Thompson said while he does not believe parents and students are cheating the system, he admitted that the district’s rules were not well defined. He said the new policy was an attempt to do that.

Parents must provide one proof of residency, including a homestead exemption card, property tax bill, rental agreement or home purchase contract with a copy of the deed to be provided to the school within 60 days.

In addition, parents must provide two of the following: Florida driver’s license or identification card, the last two statements from the parent’s automobile insurance bill, a current electric billing statement with the address, or at least two statements from the water, cable or land line phone bill.

Parents who live with someone else must provide a notarized letter from the person they are living with saying that the parent and the child both reside at the address and two forms of identification from both the parent and the person they are living with, according to the new policy.

Should a student move, the school will accept that the move is complete when, among other things, the utilities have been transferred to the new address and mail is being received at the new residence.

Board member Steve Donovan liked the policy.

“It puts teeth into this. It shows we heard what the public said in the town hall meetings and we are dealing with it,” he said.

But Curatolo and Board member Pat Carroll wanted to know how it would be enforced. Thompson said the district would check on any students who move schools or who are new to the district, but said the district would continue to rely on reports from parents and students who turn in students who are not in the correct zone.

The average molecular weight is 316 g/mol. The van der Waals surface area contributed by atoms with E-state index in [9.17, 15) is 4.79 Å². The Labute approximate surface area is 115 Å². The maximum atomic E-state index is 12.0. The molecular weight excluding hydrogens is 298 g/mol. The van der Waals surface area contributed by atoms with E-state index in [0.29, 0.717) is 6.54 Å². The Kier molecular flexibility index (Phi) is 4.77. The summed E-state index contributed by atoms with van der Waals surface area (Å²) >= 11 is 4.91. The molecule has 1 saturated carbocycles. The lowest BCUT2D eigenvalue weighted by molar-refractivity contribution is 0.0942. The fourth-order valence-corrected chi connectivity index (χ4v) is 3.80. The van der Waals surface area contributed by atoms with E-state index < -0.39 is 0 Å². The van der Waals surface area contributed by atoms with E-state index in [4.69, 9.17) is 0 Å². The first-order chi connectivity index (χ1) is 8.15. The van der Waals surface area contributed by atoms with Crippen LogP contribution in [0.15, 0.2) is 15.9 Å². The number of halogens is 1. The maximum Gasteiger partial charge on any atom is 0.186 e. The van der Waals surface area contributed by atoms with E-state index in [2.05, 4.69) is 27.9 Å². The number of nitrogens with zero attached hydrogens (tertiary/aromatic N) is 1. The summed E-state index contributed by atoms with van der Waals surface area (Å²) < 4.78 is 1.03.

“We have 40,000 students. We don’t have the resources to check all of them,” he said.

But Board member Roy Terry did not like that, saying part of the concern parents had was that the district was relying on others for the information.

Thompson said he believed that a key aspect of the change is that it does not allow parents to claim more than one residence because the district is requiring one additional piece of proof and counts the home a parent received homestead exemption for as the primary residence of the child.

Several board members suggested that the district inform parents and students of the change, either with the schools’ phone trees or at spring athletic practices to ensure that families understand they have to be in compliance.

Those who are not in compliance will be immediately withdrawn from the school they attend and sent to the school in the boundary in which they live. Students who live in one school boundary but want to attend a school in another will have to apply under the district’s choice and out-of-zone program.

The board will have a second reading on the grandfathering policy and the residency policy at its April 15 meeting, which will be held in Everglades City.